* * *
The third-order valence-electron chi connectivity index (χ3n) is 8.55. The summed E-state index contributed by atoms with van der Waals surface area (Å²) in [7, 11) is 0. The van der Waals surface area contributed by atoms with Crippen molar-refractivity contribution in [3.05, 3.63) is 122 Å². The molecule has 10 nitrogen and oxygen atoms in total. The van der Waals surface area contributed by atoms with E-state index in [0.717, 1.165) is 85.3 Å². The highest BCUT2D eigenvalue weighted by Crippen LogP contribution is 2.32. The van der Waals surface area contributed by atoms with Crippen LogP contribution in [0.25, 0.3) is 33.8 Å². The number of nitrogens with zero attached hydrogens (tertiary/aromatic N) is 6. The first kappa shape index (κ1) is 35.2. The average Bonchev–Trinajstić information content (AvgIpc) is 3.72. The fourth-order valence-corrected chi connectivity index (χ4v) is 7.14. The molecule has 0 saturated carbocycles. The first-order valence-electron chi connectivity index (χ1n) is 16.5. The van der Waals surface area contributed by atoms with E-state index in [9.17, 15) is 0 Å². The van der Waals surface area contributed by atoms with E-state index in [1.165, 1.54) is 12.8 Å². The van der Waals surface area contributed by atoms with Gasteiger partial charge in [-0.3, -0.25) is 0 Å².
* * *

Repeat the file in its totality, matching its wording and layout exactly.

The third-order valence-electron chi connectivity index (χ3n) is 8.55. The summed E-state index contributed by atoms with van der Waals surface area (Å²) in [7, 11) is 0. The van der Waals surface area contributed by atoms with Crippen molar-refractivity contribution in [3.05, 3.63) is 122 Å². The molecule has 10 nitrogen and oxygen atoms in total. The van der Waals surface area contributed by atoms with E-state index in [0.717, 1.165) is 85.3 Å². The highest BCUT2D eigenvalue weighted by Crippen LogP contribution is 2.32. The van der Waals surface area contributed by atoms with Crippen LogP contribution in [0.25, 0.3) is 33.8 Å². The number of nitrogens with zero attached hydrogens (tertiary/aromatic N) is 6. The first kappa shape index (κ1) is 35.2. The average Bonchev–Trinajstić information content (AvgIpc) is 3.72. The fourth-order valence-corrected chi connectivity index (χ4v) is 7.14. The molecule has 0 saturated carbocycles. The first-order valence-electron chi connectivity index (χ1n) is 16.5. The van der Waals surface area contributed by atoms with E-state index in [9.17, 15) is 0 Å². The van der Waals surface area contributed by atoms with E-state index in [1.165, 1.54) is 12.8 Å². The van der Waals surface area contributed by atoms with Gasteiger partial charge in [-0.3, -0.25) is 0 Å².